- Aerosol Cans
- Metal – common household metal and aluminum cans will NOT burn, they will just rust and become thin over time if left in the burn barrel.
- Damp Clothing – Fabric, or other otherwise safe to burn materials. The damp matter can kill the fire or cause it to burn slower, and a decreased temperature, and create a lot of smoke and scent in the process.
- Empty Lighter Fluid Cans
- Empty Fuel Cans
How To Build A Burn Barrel
- 55-gallon metal drum barrel
- 2 cinder blocks or paver stones
- Power drill with a 1 ½ bit – a gun, hammer, or metal punch
- Hardware cloth, grate, metal sheeting, rubber roofing, barrel lid – optional.
- Drill, hammer, punch, or safely shoot (if legal where you live) Add ventilation holes into the lower sides of the barrel by drilling, hammering, punching, or safely shooting (if legal where you live). Add as many as needed, but do not go overboard and create so many holes it decreases the stability of the barrel sides or bottom.
- Pick the location for the burn barrel using the guidance above.
- Clear the spot around the barrel down to dirt to reduce the threat of fire spreading if hot embers or burning debris falls out of the barrel.
- Place two cinder blocks in the desired barrel placement spot.
- Place the 55-gallon drum on top of the cinder blocks.
- Cut the grate and/or cover material to fit and use something heavy to secure it in place. Tin snips will quickly and easily cut through hardware cloth.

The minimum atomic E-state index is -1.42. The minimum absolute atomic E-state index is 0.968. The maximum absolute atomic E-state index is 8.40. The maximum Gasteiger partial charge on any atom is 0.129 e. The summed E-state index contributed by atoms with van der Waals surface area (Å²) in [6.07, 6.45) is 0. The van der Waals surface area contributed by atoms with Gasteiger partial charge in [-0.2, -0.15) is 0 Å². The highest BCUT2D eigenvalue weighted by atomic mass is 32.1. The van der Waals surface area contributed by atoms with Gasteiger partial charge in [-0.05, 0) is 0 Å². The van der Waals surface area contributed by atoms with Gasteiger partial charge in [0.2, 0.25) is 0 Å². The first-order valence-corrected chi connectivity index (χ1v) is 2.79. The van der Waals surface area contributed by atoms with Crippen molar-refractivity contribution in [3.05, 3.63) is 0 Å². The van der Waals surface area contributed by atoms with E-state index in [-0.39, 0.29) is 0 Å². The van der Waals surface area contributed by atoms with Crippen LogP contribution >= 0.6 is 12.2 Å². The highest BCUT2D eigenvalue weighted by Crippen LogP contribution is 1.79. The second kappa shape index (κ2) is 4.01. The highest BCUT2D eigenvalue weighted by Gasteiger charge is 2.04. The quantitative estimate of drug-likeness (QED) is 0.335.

Burn Barrel Safety Tips
- Don’t overfill it. One or two standard kitchen-size bags of debris is enough. Overloading the barrel will vastly increase the risk of hot or flaming debris ending up on the ground or blowing elsewhere and potentially causing a fire.
- Putting too much debris in the burn barrel at any one time can also smother the fire by depriving it of air. A smoldering fire will stink and create a lot of smoke.
- Do not leave the fire unattended.
- Placing the barrel within reach of a garden hose or having a fire extinguisher nearby designed to extinguish the type of materials you are burning is highly advised.
- Make absolutely sure the fire is out before leaving the barrel unattended.
- Keep a thick and long wood stick or metal pole near the burn barrel to use to “stir” the fire to prevent smoldering, move heavy debris around, and generally tend to the blaze you’re building and containing in the 55-gallon drum.
- Ashes from the burn barrel can be excellent for the compost pile, but that will depend on the type of material being burnt. Never put ashes that come from burning plastic into a compost pile.
- Do not put trash into the burn barrel until you are ready to set it on fire. Any tiny bit of food left on a container will very quickly attract pests and wildlife to the barrel. A raccoon will rip into a sack of trash and spread it all over your homestead in a surprisingly short amount of time.
Burning trash is legal where I live, but that is not so in many other places—places that have pesky things called zoning laws, permit offices, and the like that do not exist in my rural patch of heaven.
Even in areas like mine where burning trash is legal, burning of any type can be restricted to specific hours or prohibited altogether during some hot and dry months. Never burn any item outdoors until carefully reviewing all state and local ordinances. Make sure you understand any rules related to the placement and type of container you want to use.
After reviewing local and state laws, carefully read your insurance policy to see if burning trash or other material on your property invalidates it. Even if you follow all the rules, laws, and ordinances and do everything right, a fire could still be started by your burning routine. If the burn barrel you are using causes a brush fire or the destruction of property in any way, you could be held legally liable for the damage.